8. The UK has one of the highest per capita death rates in the world
  9. CR does not appear to have any anxiety about a medical intervention and which has involved the use of something sharp as recently as January 2021 (albeit this was whilst he was sedated with a medication that is now not being administered as part of his treatment
  10. If the documented side effects are mild
  11. If CR did contract Covid 19 then the consequences for his death due to the health conditions that he does have might be serious illness or death
  12. CR is overweight

As well as the factors relevant to the best interests decision the Court was being asked to make, HHJ Butler requested written submissions upon the medical basis and scientific evidence of vaccination in advance of the hearing. This was likely a reflection of the younger age of CR compared with the individuals from previous cases as well as the absence of any indication of CR’s own wishes and feelings as regards the vaccination.

HHJ Butler also considered the views of CR’s family members, noting at 3.10 of his judgment: “the reasons for opposing the administration of the vaccine have no clinical evidence base. In particular the objections (and this is subjectively understandable) are based on objection to this vaccination for his son as a result of what SR believes were the consequences of the MMR injection and the autism of his son. Objectively, however, this is based upon the discredited theories of Dr Andrew Wakefield (advanced in 1998) and which were (a) found to have no basis in science; (b) were formally retracted by Dr Wakefield in 2020 and (c) resulted in Dr Wakefield being struck off the Medical Register.”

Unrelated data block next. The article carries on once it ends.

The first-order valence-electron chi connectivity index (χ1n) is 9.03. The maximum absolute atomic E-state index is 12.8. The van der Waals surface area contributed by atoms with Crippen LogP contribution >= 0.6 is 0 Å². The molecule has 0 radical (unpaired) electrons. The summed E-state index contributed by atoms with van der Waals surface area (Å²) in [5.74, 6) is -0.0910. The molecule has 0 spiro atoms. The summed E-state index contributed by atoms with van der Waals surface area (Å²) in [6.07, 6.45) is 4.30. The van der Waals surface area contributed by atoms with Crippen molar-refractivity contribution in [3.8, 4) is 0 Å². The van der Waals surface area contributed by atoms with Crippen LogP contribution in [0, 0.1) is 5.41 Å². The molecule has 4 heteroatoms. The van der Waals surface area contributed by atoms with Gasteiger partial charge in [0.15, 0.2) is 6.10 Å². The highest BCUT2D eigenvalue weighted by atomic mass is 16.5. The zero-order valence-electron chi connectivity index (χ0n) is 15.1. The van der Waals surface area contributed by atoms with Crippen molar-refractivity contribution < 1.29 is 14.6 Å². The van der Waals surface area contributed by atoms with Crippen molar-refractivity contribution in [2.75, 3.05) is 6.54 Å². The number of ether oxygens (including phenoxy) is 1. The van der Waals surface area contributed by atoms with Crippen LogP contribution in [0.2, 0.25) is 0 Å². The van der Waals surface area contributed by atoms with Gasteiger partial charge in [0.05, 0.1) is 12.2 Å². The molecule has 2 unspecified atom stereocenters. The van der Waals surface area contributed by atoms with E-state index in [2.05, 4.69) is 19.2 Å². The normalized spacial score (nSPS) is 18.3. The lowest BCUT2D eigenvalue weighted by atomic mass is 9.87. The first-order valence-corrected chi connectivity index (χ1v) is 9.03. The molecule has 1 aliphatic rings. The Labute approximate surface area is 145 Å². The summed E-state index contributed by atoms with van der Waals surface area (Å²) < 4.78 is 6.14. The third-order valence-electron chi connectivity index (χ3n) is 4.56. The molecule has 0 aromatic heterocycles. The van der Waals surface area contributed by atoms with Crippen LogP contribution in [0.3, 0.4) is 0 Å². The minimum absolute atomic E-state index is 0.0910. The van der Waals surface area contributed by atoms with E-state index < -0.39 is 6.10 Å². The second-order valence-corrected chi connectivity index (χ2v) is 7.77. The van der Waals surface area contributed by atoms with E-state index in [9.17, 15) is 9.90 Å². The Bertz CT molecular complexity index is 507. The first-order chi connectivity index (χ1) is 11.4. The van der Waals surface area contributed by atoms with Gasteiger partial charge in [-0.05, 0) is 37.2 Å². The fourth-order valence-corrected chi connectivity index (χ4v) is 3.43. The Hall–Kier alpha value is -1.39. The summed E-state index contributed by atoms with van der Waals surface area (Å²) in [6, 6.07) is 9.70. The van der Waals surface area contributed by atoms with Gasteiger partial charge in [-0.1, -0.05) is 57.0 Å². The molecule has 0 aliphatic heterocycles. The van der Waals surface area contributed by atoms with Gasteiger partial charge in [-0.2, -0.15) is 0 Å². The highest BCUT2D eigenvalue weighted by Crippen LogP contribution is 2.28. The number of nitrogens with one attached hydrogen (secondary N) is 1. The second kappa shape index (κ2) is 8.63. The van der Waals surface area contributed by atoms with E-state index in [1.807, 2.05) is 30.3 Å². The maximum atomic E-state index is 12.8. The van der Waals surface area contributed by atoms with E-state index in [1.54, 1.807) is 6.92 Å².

HHJ Butler found that it was in CR’s best interests to receive the Covid-19 vaccination, with a consideration to all relevant circumstances, notably CR’s young age and clinical vulnerability.

Take home points

Whilst this case was not classed as a “serious medical treatment” case requiring allocation to a Tier 3 Judge, if there is a dispute in relation to best interests regarding vaccination, consideration needs to be given in a timely manner as to whether the dispute should be put before the Court.

Whilst there was no such issue in this case, there may also be a difference in opinion as to whose responsibility it is to bring an application to Court in the event of a dispute (the three reported cases to date have been brought by a Local Authority, a family member and the CCG). Whilst the Court has not yet provided a firm view on this, it is clear that, if an application is required, any dispute as to responsibility should not delay the application.

In this case, CR had the support of an experienced advocate for a significant period before the application was made and this was extremely helpful in ensuring an efficient application and resolution. In any similar application, P’s wishes and feeling as regards vaccination (or any proposed treatment) will be of paramount importance and value and therefore are deserving of significant enquiry and support.

If you have any questions about this case then please do get in touch with Rachael or Helen.